Human Dignity Is Crucial to Immigration Reform, Bishop Declares at SJU

Thursday, April 3, 2014

Immigration reform based on “the unique dignity of the person” is a moral concern for all Catholics—and the only rational approach to social and economic realities in today’s interdependent world, said Most Rev. Nicholas DiMarzio, bishop of Brooklyn, as part of St. John’s University’s annual Catholic Lecture Series.

The plight of “undocumented” aliens and efforts to restrict migration—such as construction of a fence along the border with Mexico—are vital issues for all who seek a “common-sense” approach to immigration policy, Bishop DiMarzio told an audience of faculty, students, and administrators on March 27 in St. Thomas More Church, at the Queens campus.

The subject has particular resonance, however, for Catholics, who acknowledge a “Gospel mandate” to pursue justice, Bishop DiMarzio noted. “Reform is the right thing to do for our country,” he said. “Catholic Social Teaching gives us answers on how to achieve it in a way that addresses the common good—not only on behalf of society, but also for those seeking entrance into our society.”

The presentation—“Catholic Teaching on the Issue of Immigration”—drew upon Bishop DiMarzio’s 40-year commitment to the issue. He is a past executive director of Migration and Refugee Services and chaired the Migration Committee of the US Conference of Catholic Bishops. He also has chaired the Catholic Legal Immigration Network (Clinic) and the board of the Center for Migration Studies of New York. Shortly after his installation as bishop of Brooklyn in 2003, he was invited to join the UN secretary general’s Global Commission on International Migration—the only US resident among its 19 members.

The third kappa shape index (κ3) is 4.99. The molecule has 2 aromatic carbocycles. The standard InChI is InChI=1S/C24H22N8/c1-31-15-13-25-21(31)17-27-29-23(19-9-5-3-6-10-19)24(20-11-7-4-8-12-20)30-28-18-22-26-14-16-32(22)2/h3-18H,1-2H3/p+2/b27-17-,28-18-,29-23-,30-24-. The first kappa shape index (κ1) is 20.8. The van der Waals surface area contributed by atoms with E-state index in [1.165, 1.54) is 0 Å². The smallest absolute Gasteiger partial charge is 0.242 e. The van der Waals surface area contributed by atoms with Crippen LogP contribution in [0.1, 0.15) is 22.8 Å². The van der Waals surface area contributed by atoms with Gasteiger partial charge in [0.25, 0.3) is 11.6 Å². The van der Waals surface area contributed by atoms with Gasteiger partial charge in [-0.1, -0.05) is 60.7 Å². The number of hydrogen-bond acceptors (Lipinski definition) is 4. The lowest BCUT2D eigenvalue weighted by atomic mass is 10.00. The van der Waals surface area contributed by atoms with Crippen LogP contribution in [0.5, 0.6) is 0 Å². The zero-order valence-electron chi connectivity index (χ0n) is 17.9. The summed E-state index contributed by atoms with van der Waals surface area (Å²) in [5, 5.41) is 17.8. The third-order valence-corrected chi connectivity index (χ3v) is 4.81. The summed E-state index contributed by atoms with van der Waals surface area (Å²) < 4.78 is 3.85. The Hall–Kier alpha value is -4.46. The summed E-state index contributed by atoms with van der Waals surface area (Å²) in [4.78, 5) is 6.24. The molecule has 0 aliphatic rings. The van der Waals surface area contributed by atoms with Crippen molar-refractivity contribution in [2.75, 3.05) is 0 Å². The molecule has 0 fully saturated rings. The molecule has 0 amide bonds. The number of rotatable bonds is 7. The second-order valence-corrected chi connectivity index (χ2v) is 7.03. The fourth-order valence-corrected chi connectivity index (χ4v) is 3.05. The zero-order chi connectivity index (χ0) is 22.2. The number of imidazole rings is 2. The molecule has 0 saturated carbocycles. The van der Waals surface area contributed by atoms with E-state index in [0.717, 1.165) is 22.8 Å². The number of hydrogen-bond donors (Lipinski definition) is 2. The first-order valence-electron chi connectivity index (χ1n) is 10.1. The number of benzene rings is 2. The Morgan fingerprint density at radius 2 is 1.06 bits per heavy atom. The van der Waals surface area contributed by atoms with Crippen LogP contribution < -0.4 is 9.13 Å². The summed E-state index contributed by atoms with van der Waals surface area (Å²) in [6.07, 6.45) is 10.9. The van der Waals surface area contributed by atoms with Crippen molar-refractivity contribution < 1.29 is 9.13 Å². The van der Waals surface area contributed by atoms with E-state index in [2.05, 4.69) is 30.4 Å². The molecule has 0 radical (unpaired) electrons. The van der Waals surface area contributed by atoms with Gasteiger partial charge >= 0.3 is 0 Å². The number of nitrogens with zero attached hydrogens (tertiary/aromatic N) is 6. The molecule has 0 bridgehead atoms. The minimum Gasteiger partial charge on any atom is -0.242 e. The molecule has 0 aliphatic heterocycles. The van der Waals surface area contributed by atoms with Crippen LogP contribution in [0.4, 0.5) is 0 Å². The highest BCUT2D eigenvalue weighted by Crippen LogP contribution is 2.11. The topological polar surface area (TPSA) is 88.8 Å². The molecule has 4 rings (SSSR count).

“St. John’s is truly honored and delighted that Bishop DeMarzio has agreed to participate in our Catholic Lecture Series,” said Robert A. Mangione, Ed.D., R.Ph., Provost. “Over the past six years, this series has offered a wonderful example of our deep commitment to fully embedding our Catholic, Vincentian mission into the academic life of the University.”

St. John’s College of Liberal Arts and Sciences, the University’s oldest division, established the Catholic Lecture Series in 2009. “As a Catholic university, St. John’s embraces the conviction that faith and reason are inextricably connected in the conduct of a successful life—personally, professionally, and in the public sphere,” noted Jeffrey Fagen, Ph.D., dean. “The Catholic Lecture Series embodies this perspective, which is central to Catholic Social Teaching—and to the mission of St. John’s, which prepares students to use their education to make our world a better place.”

Catholic Social Teaching, said Bishop DiMarzio, offers sound, ethical guidance to immigration reform. He shared five principles the US Conference of Bishops developed to explain the church’s approach: 1) people have the right to find opportunities in their own homelands; 2) they have the right to migrate to support themselves when opportunities are lacking at home; 3) sovereign nations have the right to control their own borders—based on “the common good”; 4) refugees and asylum seekers should be afforded protection; and 5) respect for the rights of the “undocumented” must be considered.

Using the term “undocumented” in reference to many immigrants is a particularly vexing aspect of current policy, Bishop DiMarzio observed. “For the most part,” he explained, “they are workers fulfilling a need in a society whose economy craves labor but does not report them.” Instead, we must remember that workers “do not leave their humanity behind . . . when they cross our borders.”